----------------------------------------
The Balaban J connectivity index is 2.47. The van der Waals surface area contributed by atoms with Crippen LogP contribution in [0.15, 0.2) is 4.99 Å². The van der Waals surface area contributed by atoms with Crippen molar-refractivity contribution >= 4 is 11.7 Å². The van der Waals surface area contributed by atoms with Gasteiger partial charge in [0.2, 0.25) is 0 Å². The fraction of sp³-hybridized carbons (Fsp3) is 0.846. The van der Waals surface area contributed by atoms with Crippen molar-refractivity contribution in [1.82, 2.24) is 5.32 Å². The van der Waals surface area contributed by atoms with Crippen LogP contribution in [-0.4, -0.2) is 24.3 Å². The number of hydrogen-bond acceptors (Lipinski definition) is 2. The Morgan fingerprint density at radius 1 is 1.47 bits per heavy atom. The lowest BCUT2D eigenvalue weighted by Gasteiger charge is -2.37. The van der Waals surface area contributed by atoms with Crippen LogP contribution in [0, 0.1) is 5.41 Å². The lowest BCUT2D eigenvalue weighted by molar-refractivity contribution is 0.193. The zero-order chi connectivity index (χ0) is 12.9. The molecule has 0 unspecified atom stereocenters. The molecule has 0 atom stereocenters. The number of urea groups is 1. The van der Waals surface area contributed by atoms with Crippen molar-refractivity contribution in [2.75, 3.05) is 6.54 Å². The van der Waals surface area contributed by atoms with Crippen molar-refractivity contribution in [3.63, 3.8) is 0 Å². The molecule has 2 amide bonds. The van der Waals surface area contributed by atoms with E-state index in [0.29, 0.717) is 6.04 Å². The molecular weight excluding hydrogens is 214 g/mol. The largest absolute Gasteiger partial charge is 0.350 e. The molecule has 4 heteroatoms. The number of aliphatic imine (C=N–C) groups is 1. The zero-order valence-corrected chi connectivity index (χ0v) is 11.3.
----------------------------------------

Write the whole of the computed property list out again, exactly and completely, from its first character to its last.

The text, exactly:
The Balaban J connectivity index is 2.47. The van der Waals surface area contributed by atoms with Crippen LogP contribution in [0.15, 0.2) is 4.99 Å². The van der Waals surface area contributed by atoms with Crippen molar-refractivity contribution >= 4 is 11.7 Å². The van der Waals surface area contributed by atoms with Gasteiger partial charge in [0.2, 0.25) is 0 Å². The fraction of sp³-hybridized carbons (Fsp3) is 0.846. The van der Waals surface area contributed by atoms with Crippen molar-refractivity contribution in [1.82, 2.24) is 5.32 Å². The van der Waals surface area contributed by atoms with Crippen LogP contribution in [-0.4, -0.2) is 24.3 Å². The number of hydrogen-bond acceptors (Lipinski definition) is 2. The Morgan fingerprint density at radius 1 is 1.47 bits per heavy atom. The lowest BCUT2D eigenvalue weighted by Gasteiger charge is -2.37. The van der Waals surface area contributed by atoms with Crippen LogP contribution in [0, 0.1) is 5.41 Å². The lowest BCUT2D eigenvalue weighted by molar-refractivity contribution is 0.193. The zero-order chi connectivity index (χ0) is 12.9. The molecule has 0 unspecified atom stereocenters. The molecule has 0 atom stereocenters. The number of urea groups is 1. The van der Waals surface area contributed by atoms with Crippen molar-refractivity contribution in [2.75, 3.05) is 6.54 Å². The van der Waals surface area contributed by atoms with Crippen molar-refractivity contribution in [3.63, 3.8) is 0 Å². The molecule has 2 amide bonds. The van der Waals surface area contributed by atoms with E-state index in [0.29, 0.717) is 6.04 Å². The molecular weight excluding hydrogens is 214 g/mol. The largest absolute Gasteiger partial charge is 0.350 e. The molecule has 4 heteroatoms. The number of aliphatic imine (C=N–C) groups is 1. The zero-order valence-corrected chi connectivity index (χ0v) is 11.3.